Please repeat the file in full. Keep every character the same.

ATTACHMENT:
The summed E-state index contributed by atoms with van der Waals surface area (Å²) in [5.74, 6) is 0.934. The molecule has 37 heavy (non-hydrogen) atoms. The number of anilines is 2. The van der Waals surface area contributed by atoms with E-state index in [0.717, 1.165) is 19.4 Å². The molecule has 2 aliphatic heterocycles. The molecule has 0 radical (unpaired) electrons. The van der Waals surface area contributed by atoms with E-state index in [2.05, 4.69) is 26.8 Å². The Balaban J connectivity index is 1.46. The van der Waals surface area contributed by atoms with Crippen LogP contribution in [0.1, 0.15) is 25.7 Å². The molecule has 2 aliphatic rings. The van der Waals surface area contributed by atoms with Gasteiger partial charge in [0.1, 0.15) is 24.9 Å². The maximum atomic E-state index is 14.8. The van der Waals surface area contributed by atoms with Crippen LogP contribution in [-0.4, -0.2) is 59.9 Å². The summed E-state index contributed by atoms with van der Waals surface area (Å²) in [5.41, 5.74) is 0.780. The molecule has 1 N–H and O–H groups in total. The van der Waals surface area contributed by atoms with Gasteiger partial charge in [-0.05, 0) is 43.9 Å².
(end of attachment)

The summed E-state index contributed by atoms with van der Waals surface area (Å²) in [5.74, 6) is 0.934. The molecule has 37 heavy (non-hydrogen) atoms. The number of anilines is 2. The van der Waals surface area contributed by atoms with E-state index in [0.717, 1.165) is 19.4 Å². The molecule has 2 aliphatic heterocycles. The molecule has 0 radical (unpaired) electrons. The van der Waals surface area contributed by atoms with E-state index in [2.05, 4.69) is 26.8 Å². The Balaban J connectivity index is 1.46. The van der Waals surface area contributed by atoms with Crippen LogP contribution in [0.1, 0.15) is 25.7 Å². The molecule has 2 aliphatic rings. The van der Waals surface area contributed by atoms with Gasteiger partial charge in [0.1, 0.15) is 24.9 Å². The maximum atomic E-state index is 14.8. The van der Waals surface area contributed by atoms with Crippen LogP contribution in [-0.4, -0.2) is 59.9 Å². The summed E-state index contributed by atoms with van der Waals surface area (Å²) in [5.41, 5.74) is 0.780. The molecule has 1 N–H and O–H groups in total. The van der Waals surface area contributed by atoms with Gasteiger partial charge in [-0.05, 0) is 43.9 Å².